Building Your Bed

Step 1: Make the Bed Sides

If your two 8-foot-long boards were not pre-cut by the lumber store, then you need to mark off the halfway point and cut each plant in half. This will leave you with four 4-foot boards that can be used for a 4×4 bed. 

Measure and cut the 2×4 or 4×4 for the corner posts that will support the walls. They should be the height of the garden bed wall.

Drill pilot holes using a drill bit slightly thinner than the actual screw. The corner posts will be placed on top of the wall boards, flush with the ends of the long boards, and 1 ½ inches from the ends of the shorter walls. Each end should have two holes to keep it firmly together.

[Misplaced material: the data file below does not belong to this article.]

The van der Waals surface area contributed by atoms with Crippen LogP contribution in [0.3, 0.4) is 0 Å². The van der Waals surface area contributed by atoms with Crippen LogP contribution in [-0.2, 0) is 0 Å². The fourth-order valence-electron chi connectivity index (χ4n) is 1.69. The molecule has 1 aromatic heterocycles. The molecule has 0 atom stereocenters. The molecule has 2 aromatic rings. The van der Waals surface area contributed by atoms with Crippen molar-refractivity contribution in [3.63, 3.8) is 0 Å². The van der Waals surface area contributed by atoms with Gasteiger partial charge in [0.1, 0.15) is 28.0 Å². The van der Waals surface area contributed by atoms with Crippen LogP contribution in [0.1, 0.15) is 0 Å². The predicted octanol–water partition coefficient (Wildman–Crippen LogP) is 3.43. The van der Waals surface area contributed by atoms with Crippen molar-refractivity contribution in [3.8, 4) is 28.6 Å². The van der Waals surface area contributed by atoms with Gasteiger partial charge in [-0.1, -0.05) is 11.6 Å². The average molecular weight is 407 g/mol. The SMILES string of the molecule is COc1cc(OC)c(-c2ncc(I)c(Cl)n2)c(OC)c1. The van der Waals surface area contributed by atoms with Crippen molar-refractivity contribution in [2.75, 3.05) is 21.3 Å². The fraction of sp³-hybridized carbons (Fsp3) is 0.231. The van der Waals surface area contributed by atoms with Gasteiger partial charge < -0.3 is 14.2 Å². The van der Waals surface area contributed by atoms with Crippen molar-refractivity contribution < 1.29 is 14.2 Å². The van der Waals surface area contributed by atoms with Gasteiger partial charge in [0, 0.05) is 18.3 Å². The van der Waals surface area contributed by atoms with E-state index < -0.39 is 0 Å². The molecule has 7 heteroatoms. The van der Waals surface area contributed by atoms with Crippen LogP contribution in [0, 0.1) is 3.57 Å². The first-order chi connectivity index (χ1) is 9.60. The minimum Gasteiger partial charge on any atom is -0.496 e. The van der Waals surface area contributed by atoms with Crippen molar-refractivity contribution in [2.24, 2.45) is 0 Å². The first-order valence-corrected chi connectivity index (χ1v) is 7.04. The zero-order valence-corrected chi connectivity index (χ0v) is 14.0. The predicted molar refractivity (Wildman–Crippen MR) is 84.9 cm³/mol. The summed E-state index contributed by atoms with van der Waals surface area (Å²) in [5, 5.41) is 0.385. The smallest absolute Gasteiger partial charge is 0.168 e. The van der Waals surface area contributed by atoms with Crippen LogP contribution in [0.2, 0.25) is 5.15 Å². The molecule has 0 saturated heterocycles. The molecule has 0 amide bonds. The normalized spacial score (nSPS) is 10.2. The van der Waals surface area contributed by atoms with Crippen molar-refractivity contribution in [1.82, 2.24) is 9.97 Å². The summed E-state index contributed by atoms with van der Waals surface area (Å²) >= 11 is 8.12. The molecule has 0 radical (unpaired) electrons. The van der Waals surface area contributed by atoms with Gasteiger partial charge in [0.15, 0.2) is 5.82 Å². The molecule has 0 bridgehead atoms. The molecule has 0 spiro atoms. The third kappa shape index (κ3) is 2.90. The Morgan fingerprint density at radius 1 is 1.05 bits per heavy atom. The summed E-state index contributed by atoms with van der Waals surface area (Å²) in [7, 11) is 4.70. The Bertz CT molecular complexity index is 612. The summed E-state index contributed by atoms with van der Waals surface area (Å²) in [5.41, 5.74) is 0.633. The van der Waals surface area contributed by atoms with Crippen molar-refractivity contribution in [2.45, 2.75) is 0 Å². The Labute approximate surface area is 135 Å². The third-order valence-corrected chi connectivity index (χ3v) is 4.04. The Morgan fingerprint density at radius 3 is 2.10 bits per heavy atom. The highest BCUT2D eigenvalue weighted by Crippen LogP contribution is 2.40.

Step 2: Assemble the Raised Bed

With all the wood cut and the holes drilled, you’re ready to start putting the boards together. Set the corner posts on top of the wall boards, flush with the ends of long walls, and about 1 ½ inches from the ends of the shorter walls.

Screw the walls together with long deck screws. Sometimes it’s easier to have someone hold the boards steady or use a fastener to keep them together and the pilot holes lined up. Make sure the screw is snugly fit into the wood. 

At the end of this step, you should have a box with the posts on the inside of the bed.

Step 3: Preparing the Location

Place the wooden frame in position and outline it with a shovel. Remove the frame from that position and dig up the grass inside the outlined mark you made with the shovel. Loosen the dirt with a rake or spade fork to encourage root growth, as the layered soil can be rather compact under the grass, making it hard for roots to penetrate.